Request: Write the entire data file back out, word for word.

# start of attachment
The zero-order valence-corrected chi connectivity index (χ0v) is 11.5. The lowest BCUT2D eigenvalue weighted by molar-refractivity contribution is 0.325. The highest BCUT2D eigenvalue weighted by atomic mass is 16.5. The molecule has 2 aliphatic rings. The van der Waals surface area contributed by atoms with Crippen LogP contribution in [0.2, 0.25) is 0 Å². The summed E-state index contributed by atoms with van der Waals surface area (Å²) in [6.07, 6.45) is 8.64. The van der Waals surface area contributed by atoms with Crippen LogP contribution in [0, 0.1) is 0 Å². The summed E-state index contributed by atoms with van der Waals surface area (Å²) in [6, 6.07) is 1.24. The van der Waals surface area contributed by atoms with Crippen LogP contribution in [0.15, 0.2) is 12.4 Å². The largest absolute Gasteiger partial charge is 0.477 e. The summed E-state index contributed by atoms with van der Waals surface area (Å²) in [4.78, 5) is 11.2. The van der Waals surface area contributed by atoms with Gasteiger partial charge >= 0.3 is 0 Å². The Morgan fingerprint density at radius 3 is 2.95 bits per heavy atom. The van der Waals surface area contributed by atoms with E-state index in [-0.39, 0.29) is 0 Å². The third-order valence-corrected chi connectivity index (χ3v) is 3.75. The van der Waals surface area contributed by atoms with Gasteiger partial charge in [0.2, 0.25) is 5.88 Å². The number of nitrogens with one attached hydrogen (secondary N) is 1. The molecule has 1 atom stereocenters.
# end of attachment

The zero-order valence-corrected chi connectivity index (χ0v) is 11.5. The lowest BCUT2D eigenvalue weighted by molar-refractivity contribution is 0.325. The highest BCUT2D eigenvalue weighted by atomic mass is 16.5. The molecule has 2 aliphatic rings. The van der Waals surface area contributed by atoms with Crippen LogP contribution in [0.2, 0.25) is 0 Å². The summed E-state index contributed by atoms with van der Waals surface area (Å²) in [6.07, 6.45) is 8.64. The van der Waals surface area contributed by atoms with Crippen LogP contribution in [0, 0.1) is 0 Å². The summed E-state index contributed by atoms with van der Waals surface area (Å²) in [6, 6.07) is 1.24. The van der Waals surface area contributed by atoms with Crippen LogP contribution in [0.15, 0.2) is 12.4 Å². The largest absolute Gasteiger partial charge is 0.477 e. The summed E-state index contributed by atoms with van der Waals surface area (Å²) in [4.78, 5) is 11.2. The van der Waals surface area contributed by atoms with Gasteiger partial charge >= 0.3 is 0 Å². The Morgan fingerprint density at radius 3 is 2.95 bits per heavy atom. The van der Waals surface area contributed by atoms with E-state index in [-0.39, 0.29) is 0 Å². The third-order valence-corrected chi connectivity index (χ3v) is 3.75. The van der Waals surface area contributed by atoms with Gasteiger partial charge in [0.2, 0.25) is 5.88 Å². The number of nitrogens with one attached hydrogen (secondary N) is 1. The molecule has 1 atom stereocenters.